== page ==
That fourth circle in the middle of the sRGB triangle represents the "white point" or "color temperature" of the sRGB color space. The white point is labelled "D65", which stands for "Daylight at a temperature of 6500 degrees Kelvin". "Daylight" refers to the color of daylight, not the brightness!
If the idea of "white light" having a color seems counter-intuitive, take a piece of white paper outside on a bright, sunny day and stand where half of the paper is in deep shade, the other half in direct sunlight. Now doesn't the half of the paper in the deep shade look blue, compared to the half in full sun?
"D65" is a mathematical representation of the color of natural daylight on a sunny day - it's close to the real thing, but more convenient, because the real thing (real daylight) varies considerably over time and space, depending on the weather, time of year, air pollution and a whole host of other factors. D65 isn't the color of direct sunlight, but rather like daylight on a slightly overcast day. D70-D80 (and higher) is like the color of light when you are standing in the shade on a sunny day (the brighter and sunnier the day, the higher the color temperature is in the shade). Direct sunlight on a bright sunny day at noon is closer to D52. Direct sunlight on a sunny day in the early morning and late afternoon gets down to around D48 (and lower).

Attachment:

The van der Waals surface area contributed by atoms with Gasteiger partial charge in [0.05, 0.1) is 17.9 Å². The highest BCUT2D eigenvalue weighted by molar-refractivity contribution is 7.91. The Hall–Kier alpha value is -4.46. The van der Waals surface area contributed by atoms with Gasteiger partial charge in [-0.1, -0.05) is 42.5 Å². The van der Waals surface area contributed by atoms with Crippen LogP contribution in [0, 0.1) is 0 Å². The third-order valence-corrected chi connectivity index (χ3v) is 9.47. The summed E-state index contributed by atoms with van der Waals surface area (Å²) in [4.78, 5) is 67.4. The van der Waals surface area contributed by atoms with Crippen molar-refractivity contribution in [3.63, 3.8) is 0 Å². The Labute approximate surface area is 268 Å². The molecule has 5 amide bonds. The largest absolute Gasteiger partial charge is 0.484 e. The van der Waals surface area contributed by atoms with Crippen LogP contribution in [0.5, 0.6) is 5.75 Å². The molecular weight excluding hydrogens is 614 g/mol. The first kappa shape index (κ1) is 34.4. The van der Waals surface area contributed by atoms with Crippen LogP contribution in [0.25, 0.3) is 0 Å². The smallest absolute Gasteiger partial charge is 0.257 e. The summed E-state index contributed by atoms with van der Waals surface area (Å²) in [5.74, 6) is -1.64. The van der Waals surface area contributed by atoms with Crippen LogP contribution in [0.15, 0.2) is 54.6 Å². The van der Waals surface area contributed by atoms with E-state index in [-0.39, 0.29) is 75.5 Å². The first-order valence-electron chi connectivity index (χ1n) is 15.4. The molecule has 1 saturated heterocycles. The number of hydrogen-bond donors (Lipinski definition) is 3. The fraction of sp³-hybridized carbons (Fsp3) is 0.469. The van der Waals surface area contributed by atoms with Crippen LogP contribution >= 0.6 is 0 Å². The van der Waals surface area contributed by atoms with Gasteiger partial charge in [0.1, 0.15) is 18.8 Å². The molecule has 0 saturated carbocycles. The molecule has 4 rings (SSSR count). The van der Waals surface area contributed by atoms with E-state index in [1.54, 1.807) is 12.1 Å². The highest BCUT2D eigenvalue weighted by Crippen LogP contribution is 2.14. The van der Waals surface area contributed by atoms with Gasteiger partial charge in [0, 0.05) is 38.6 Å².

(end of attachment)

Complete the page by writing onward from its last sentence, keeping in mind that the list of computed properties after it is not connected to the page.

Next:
How monitors make the color white (and whites of different colors)
"White" on a CRT monitor is made by mixing red, blue and green light from the red, blue, and green phosphors. Newer display technologies use other ways to make "white", for example LCD monitors have red, green, and blue "subpixels" in the screen itself, to which varying voltages are applied. The brightest "white" a monitor can display — which might in fact have a slight color cast — is when all three light colors are beaming at your eyeballs at full strength. On the old CRT monitors there were presets to avoid color casts; one preset, the brightest preset, had a color temperature of around 9300K, which is quite a bit on the blue side, like the color of light in deep shadow on a sunny day, rather than the "D65" color of light in direct daylight on a slightly overcast day.